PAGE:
The holidays aren’t cheap, and neither is a college degree. And for the first time since the pandemic, more than 1 million Georgians might need to factor in the cost of student loan payments into their budgets as they prepare to celebrate.
Loan payments, paused during the COVID-19 pandemic, kicked back in this October, creating a new monthly expense for more than 15% of Georgians.
Georgia ranks No. 3 in the nation for student loan debt after the District of Columbia and Maryland, with the average borrower more than $41,000 in the red for their diploma, according to the Education Data Initiative.
In all, 1.6 million Georgians owe $68.6 billion in student loans, and just over half of them are 35 or older.
An October Pew study found that the resumption of payments could affect states differently. People in states where the total outstanding federal loan balance makes up more than 10% of total personal income can be at particular risk, and in Georgia, federal student loans make up 13.3% of state personal income, according to Pew.
“State personal income is kind of a tricky measure, but basically it sums up all of the money that residents receive from work, investments, business, from owning business and property, and kind of benefits from employers or the government,” said Melissa Maynard, project director of the Fiscal 50 project at The Pew Charitable Trusts.
That measure matters for state governments, said Maynard, because it helps them think about their revenue forecast.
“And if there are changes to their residents’ income, that can signal future changes to either the tax revenue or the spending side of the budget ledger,” she said. “So just to put it another way, by looking at outstanding student loan balances as a portion of state personal income, we can kind of see how the overall loan burden per state compares to the amount of individual resources circulating within the state.”
Student debt reduces household spending and business growth, according to the Education Data Initiative.
Each time a consumer’s student debt-to-income ratio increases by 1%, their consumption declines by 3.7%, the initiative finds, and people with debt loads greater than $30,000 are 11% less likely to start a business.
The data tracks how much borrowers owe, but not where they came from, so it may be that the state’s high amount of debt reflects its population and demographic growth, said Spencer Orenstein, an officer with the student loan initiative at The Pew Charitable Trusts.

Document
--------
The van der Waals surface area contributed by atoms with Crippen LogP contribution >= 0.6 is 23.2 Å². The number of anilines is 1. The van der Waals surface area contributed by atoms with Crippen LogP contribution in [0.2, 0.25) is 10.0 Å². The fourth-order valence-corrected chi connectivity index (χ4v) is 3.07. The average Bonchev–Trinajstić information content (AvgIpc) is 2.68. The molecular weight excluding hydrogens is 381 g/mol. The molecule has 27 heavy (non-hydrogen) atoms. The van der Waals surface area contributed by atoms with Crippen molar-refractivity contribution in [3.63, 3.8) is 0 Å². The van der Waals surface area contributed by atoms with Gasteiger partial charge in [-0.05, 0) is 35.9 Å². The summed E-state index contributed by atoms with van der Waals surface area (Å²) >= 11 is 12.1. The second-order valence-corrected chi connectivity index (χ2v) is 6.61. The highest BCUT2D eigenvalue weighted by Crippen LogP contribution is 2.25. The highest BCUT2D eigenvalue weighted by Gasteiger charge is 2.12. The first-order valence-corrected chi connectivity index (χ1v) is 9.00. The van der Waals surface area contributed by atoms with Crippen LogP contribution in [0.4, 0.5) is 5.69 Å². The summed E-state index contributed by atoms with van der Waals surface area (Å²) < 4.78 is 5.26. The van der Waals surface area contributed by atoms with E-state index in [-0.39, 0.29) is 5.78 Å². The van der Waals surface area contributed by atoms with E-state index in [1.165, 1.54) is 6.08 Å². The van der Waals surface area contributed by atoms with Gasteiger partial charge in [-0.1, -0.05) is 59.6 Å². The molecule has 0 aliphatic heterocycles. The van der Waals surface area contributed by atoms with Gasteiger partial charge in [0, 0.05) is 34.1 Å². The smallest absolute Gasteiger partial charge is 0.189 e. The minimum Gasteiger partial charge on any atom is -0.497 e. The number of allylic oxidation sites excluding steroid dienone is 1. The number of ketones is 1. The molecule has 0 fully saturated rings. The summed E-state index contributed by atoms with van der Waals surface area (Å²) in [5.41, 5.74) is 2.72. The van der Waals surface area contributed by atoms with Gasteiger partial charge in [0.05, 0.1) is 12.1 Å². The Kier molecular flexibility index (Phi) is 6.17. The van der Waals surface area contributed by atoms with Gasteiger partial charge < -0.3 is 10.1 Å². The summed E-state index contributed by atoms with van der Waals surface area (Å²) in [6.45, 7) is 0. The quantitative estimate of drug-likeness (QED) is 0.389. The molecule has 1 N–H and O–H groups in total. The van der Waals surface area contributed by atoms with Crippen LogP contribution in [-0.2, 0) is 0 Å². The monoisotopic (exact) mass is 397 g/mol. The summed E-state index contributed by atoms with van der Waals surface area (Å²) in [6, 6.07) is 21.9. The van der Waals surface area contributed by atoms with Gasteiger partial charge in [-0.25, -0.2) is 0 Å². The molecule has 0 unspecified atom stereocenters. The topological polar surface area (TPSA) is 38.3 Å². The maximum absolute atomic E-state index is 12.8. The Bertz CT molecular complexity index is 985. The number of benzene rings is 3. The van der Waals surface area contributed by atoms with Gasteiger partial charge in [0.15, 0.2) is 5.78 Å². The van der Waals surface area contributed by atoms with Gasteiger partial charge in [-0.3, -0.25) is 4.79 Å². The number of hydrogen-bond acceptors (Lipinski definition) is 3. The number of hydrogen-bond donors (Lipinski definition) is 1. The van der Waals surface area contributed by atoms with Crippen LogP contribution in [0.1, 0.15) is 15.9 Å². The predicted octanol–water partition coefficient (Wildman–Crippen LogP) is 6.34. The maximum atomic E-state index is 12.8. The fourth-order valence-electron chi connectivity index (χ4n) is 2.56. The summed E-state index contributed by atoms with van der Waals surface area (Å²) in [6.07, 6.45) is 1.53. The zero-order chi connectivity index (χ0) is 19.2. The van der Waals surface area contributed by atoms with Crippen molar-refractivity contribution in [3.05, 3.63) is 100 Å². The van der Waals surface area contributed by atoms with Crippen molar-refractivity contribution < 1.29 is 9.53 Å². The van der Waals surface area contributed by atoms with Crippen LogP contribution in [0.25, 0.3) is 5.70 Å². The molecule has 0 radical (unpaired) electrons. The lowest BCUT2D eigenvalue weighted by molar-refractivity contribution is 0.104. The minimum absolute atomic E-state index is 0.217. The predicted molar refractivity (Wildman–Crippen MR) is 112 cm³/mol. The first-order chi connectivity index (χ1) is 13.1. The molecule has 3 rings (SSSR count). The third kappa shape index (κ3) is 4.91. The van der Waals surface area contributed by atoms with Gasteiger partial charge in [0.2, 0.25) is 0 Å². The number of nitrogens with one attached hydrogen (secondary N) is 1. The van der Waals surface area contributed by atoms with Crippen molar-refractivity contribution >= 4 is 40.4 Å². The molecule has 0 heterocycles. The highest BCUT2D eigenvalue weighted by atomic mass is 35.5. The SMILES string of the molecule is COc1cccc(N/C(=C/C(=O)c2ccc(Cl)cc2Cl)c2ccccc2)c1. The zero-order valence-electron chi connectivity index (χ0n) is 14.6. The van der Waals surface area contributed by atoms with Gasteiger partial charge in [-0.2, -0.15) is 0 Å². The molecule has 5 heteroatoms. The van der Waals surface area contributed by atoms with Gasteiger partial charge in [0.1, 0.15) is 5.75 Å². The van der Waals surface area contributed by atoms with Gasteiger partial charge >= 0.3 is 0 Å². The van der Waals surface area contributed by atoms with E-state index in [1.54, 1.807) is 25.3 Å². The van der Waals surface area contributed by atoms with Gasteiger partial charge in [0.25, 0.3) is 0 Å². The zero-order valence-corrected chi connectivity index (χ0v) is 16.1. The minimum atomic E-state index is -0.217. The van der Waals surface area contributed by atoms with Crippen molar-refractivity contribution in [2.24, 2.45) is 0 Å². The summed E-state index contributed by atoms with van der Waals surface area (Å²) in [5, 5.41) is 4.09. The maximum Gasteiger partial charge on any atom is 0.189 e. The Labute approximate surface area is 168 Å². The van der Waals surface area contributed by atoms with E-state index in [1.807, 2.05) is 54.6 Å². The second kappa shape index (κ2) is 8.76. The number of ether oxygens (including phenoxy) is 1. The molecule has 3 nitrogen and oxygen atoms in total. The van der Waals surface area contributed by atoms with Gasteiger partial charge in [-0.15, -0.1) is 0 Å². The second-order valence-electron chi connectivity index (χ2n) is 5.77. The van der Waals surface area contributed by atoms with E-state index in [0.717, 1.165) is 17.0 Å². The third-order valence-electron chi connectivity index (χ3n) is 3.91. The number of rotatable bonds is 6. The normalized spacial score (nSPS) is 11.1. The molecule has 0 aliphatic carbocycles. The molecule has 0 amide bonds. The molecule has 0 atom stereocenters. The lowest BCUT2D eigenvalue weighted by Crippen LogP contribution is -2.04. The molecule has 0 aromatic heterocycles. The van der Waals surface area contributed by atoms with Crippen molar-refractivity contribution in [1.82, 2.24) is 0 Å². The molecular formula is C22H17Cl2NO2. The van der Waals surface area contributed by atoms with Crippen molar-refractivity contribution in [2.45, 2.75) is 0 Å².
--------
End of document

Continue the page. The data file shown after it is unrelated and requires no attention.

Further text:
“Georgia is a state that has had a lot of population growth, with Atlanta being a highly growing area with a lot of jobs attracting folks with college educations to that area,” he said. “So just to point out that some of this population could be folks who maybe got their degree out of state and moved to Georgia for job opportunities.”
Another potential factor for Georgia’s higher than average debt rate is markedly less inspiring.
“We do know that certain populations tend to have higher student loan debt. This often includes borrowers of color,” Orenstein added. “And with Georgia and the south having larger populations of color, that is probably one reason that would explain having a higher student loan amount than some other states.”
According to the Education Data Initiative, Black college graduates nationwide owe an average of $25,000 more than white grads. With average monthly payments of $250, higher than any other racial group, Black borrowers were the most likely to tell pollsters they were putting off buying a home or were working extra hours because of their debt.
Orenstein said there is some encouraging news in Georgia’s student loan data: about one in five Georgians are enrolled in income-based repayment plans, which he said can significantly lower monthly payments.
“Georgia is also one of the highest states when it comes to borrowers enrolled in income-driven repayment plans, and I think this is really important because I think this is something that is likely to mitigate the potential impact both on statewide finances, but most directly on people’s household budgets, because income-driven repayment plans make student loan payments a lot more affordable by linking a borrower’s monthly payment to their income.”